Poems of Meng Jiao
For the Cultivators
I urge you, diligently plow your fields
And fill your barns with grain.
Cut down your mulberry trees
And be satisfied with plainer clothes.
Clear frost covers the earth
And the grasses are no longer green.
Harsh winds enter the woods
And no leaves remain upon the branches.
It's as if I spent my youth not plowing.
How can I be complete?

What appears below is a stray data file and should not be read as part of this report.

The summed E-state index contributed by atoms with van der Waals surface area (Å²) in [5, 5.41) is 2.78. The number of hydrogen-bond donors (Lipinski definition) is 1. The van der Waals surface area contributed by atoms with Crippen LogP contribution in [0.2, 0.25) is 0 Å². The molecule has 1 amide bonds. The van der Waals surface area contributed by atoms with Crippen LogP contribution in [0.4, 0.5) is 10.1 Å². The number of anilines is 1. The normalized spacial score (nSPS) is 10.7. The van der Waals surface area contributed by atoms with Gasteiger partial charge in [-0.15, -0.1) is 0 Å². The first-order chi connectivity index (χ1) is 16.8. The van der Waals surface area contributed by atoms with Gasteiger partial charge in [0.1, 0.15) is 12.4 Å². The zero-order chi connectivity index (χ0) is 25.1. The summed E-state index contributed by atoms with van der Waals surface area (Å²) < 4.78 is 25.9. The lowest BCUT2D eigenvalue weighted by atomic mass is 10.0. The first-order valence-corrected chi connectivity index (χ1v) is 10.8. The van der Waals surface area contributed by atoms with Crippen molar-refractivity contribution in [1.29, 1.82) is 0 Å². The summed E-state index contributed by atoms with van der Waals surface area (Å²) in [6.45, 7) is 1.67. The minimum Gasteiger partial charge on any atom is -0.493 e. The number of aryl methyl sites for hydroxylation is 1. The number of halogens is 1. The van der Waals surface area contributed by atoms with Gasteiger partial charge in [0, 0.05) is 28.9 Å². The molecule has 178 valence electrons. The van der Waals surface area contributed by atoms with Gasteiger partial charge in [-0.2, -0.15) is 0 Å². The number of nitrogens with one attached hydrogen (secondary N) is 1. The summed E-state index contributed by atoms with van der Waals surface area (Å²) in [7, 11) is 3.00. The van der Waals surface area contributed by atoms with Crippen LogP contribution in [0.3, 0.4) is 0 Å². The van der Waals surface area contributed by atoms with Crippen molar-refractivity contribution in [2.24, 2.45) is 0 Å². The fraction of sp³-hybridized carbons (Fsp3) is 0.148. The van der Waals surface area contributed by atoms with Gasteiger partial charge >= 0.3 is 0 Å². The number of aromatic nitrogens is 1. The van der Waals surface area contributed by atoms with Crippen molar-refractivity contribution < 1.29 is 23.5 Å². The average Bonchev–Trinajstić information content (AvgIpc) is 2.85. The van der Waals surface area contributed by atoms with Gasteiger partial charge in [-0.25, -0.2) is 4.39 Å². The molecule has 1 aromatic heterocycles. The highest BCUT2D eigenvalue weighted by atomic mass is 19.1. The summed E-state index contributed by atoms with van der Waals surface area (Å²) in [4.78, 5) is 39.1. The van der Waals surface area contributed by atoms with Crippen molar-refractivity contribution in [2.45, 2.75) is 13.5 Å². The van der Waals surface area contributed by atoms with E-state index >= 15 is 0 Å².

The title is literally, "For the Farmers." But Meng Jiao has no farmers in mind for these exhortations. This could be a final draft of the last poem. He is speaking to those who are studying in order to assimilate their culture. This is not the same as education. In America, we have no culture, only education. In China, in Meng Jiao's time, there was a common culture. I'm not idealizing here. It was a practical acquisition these scholars had to achieve and demonstrate. But it was a culture. And Meng Jiao can see that the landscape of culture is covered in frost, its grass is dead, harsh customs, another meaning of "wind," strip bare the trees of its woods. And the woods (林) are a symbol of culture. The Hanlin Academy was the Wood of Writing Brushes Academy. Finally, Meng Jiao realizes that he has failed to gain what he needed in his efforts to become cultured. He seems, as he enters his thirties, to be truly growing up. Which puts him above most men, who simply spread out upon a patch of rocky ground, like lichen.